“While this dose and delivery route may seem safe at first glance, we are very concerned that individuals will be led to believe that they are safe when in fact they are not because of the lack of adequate research into these factors. This method seems to be rushed forward without data on efficacy, safety, or other dosage options, and it raises red flag after red flag.”

The CEO of the vaccine’s manufacturer, Bavarian Nordic, has voiced the company’s concerns about the White House’s plan to federal officials.

“Bavarian Nordic (BN) is committed to helping governments worldwide contain the current monkeypox outbreak and agrees with dose-sparing measures such as postponing the second vaccination. We do, however, have certain concerns about the [intradermal] method “California Governor Jerry Brown and United States Department of Health and Human Services Secretary Xavier Becerra received a letter from CEO Paul Chaplin on Tuesday.

There must be “formal clinical efficacy data”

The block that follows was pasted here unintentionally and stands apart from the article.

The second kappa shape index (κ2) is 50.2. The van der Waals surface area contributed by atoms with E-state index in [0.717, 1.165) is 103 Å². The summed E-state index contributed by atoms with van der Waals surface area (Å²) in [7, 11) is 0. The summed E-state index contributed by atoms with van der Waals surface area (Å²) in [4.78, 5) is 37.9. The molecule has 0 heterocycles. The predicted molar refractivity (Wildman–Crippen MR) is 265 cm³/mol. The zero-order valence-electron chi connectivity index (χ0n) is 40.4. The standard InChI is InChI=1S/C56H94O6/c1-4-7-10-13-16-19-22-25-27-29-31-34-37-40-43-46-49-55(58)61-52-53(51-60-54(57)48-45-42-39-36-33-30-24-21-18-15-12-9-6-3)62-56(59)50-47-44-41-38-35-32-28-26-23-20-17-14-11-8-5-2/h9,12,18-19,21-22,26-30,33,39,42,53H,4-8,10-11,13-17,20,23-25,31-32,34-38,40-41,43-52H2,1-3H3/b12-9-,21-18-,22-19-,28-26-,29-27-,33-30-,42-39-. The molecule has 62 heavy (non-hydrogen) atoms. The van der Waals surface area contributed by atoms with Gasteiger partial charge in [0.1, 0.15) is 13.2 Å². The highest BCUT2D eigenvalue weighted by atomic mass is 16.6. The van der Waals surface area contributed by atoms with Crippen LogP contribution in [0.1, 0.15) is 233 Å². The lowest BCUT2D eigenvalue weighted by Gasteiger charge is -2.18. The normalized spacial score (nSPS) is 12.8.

Prevention of monkeypox by Jynneos was first evaluated in infected animals, and human antibody responses in smallpox clinical trials can be extrapolated to monkeypox.

However, there is currently a lack of information on how well the Jynneos vaccine protects against monkeypox infection, even with a subcutaneous dose, because it was originally developed to help the nation’s defense against smallpox as a bioterrorism response effort.

“However, the lack of clinical efficacy data for the monkeypox vaccination should not be seen as evidence against it. I believe it is a testament to the vaccine development efforts that we have a vaccine for monkeypox already, largely before this major outbreak occurred, “Boston’s Beth Israel Deaconess Medical Center’s Center for Virology and Vaccine Research Director Dr. Dan Barouch made this statement.